This week’s Riddler Express from FiveThirtyEight:

The World Chess Championship is underway. It is a 12-game match between the world’s top two grandmasters. Many chess fans feel that 12 games is far too short for a biennial world championship match, allowing too much variance. Say one of the players is better than his opponent to the degree that he wins 20 percent of all games, loses 15 percent of games and that 65 percent of games are drawn. Wins at this match are worth 1 point, draws a half-point for each player, and losses 0 points. In a 12-game match, the first player to 6.5 points wins. What are the chances the better player wins a 12-game match? How many games would a match have to be in order to give the better player a 75 chance of winning the match outright? A 90 percent chance? A 99 percent chance?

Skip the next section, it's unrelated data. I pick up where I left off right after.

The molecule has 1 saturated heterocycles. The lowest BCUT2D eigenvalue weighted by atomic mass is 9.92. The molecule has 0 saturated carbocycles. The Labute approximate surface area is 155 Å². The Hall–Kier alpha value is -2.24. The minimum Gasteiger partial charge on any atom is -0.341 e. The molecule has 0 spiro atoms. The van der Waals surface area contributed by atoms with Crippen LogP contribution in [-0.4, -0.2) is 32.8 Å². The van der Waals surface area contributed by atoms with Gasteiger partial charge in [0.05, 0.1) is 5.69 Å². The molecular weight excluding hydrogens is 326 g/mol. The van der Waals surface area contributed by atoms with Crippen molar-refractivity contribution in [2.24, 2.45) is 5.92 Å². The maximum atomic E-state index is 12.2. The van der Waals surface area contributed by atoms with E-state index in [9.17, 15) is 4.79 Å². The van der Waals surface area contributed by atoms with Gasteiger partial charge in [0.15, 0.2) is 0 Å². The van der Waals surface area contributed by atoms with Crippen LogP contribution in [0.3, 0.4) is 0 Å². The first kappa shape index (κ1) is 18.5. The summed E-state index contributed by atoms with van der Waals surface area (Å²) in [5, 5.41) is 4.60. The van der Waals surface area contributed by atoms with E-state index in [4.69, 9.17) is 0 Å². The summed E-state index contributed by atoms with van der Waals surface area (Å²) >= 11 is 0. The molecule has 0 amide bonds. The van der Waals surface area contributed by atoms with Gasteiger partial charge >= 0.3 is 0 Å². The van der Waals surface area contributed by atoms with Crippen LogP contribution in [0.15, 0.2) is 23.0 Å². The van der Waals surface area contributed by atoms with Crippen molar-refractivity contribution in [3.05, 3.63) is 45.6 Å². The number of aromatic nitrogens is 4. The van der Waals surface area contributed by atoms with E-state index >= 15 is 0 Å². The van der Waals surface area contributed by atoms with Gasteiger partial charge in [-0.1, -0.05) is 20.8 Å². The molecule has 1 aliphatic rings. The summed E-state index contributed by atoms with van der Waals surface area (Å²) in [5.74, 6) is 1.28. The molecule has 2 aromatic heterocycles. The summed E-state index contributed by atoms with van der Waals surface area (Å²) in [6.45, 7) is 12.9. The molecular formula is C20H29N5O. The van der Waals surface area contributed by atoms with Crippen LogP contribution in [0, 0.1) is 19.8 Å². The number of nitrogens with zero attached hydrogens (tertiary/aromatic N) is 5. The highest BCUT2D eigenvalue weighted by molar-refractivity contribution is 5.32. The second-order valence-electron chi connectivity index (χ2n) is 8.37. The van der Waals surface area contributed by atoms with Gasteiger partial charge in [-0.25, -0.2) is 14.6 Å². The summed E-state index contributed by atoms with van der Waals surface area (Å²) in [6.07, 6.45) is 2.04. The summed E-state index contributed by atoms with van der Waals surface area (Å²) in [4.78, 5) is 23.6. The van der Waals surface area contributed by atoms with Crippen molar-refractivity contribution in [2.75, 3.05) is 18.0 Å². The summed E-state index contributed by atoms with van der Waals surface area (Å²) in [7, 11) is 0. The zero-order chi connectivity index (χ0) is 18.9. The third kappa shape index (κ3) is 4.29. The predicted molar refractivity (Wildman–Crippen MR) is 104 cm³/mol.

I’m currently teaching a math/stats course and we’ve recently covered a ton of different probability distributions. This problem can be defined by the **multinomial distribution**, which is a generalizable form of the binomial distribution. In the original setup of the problem, $n=12$, $k=3$, and probabilities $p_0 = 0.2, p_1 = 0.15, p_2 = 0.6$ for the better player winning, losing, and drawing respectively.

Based on the example here, I wrote a generalizable function to estimate the probability of win, lose, and draw for all possible outcomes for any number of $n$ matches and probabilities $p$, and applied it to matches with length between 1 and 300 using the probabilities identified in the problem.

For a standard 12 game match, the probability the better player wins is 0.7826. To achieve a 75% or better probability of success, the match length should be 11. For a 90% chance, it should be a best of 26 games match. For 99%, make that best of 251.